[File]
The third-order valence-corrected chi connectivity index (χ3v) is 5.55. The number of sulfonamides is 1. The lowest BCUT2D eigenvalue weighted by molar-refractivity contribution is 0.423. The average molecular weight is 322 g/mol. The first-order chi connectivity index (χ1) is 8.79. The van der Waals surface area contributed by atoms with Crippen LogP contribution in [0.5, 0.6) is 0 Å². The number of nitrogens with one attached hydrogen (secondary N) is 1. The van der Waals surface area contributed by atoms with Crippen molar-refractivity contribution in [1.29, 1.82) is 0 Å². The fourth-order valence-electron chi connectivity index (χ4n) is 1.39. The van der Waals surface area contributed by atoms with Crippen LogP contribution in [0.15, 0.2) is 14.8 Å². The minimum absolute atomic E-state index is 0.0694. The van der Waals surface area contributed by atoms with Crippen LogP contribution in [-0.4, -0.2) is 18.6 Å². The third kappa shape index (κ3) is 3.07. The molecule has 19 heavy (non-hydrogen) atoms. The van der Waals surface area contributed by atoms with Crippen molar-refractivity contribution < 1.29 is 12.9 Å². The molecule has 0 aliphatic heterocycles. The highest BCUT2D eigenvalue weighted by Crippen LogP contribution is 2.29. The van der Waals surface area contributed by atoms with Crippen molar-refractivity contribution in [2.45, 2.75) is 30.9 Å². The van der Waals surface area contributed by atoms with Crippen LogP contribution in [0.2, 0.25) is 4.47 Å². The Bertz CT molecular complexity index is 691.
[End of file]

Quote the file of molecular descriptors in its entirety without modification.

The third-order valence-corrected chi connectivity index (χ3v) is 5.55. The number of sulfonamides is 1. The lowest BCUT2D eigenvalue weighted by molar-refractivity contribution is 0.423. The average molecular weight is 322 g/mol. The first-order chi connectivity index (χ1) is 8.79. The van der Waals surface area contributed by atoms with Crippen LogP contribution in [0.5, 0.6) is 0 Å². The number of nitrogens with one attached hydrogen (secondary N) is 1. The van der Waals surface area contributed by atoms with Crippen molar-refractivity contribution in [1.29, 1.82) is 0 Å². The fourth-order valence-electron chi connectivity index (χ4n) is 1.39. The van der Waals surface area contributed by atoms with Crippen LogP contribution in [0.15, 0.2) is 14.8 Å². The minimum absolute atomic E-state index is 0.0694. The van der Waals surface area contributed by atoms with Crippen LogP contribution in [-0.4, -0.2) is 18.6 Å². The third kappa shape index (κ3) is 3.07. The molecule has 19 heavy (non-hydrogen) atoms. The van der Waals surface area contributed by atoms with Crippen molar-refractivity contribution < 1.29 is 12.9 Å². The molecule has 0 aliphatic heterocycles. The highest BCUT2D eigenvalue weighted by Crippen LogP contribution is 2.29. The van der Waals surface area contributed by atoms with Crippen molar-refractivity contribution in [2.45, 2.75) is 30.9 Å². The van der Waals surface area contributed by atoms with Crippen LogP contribution in [0.2, 0.25) is 4.47 Å². The Bertz CT molecular complexity index is 691.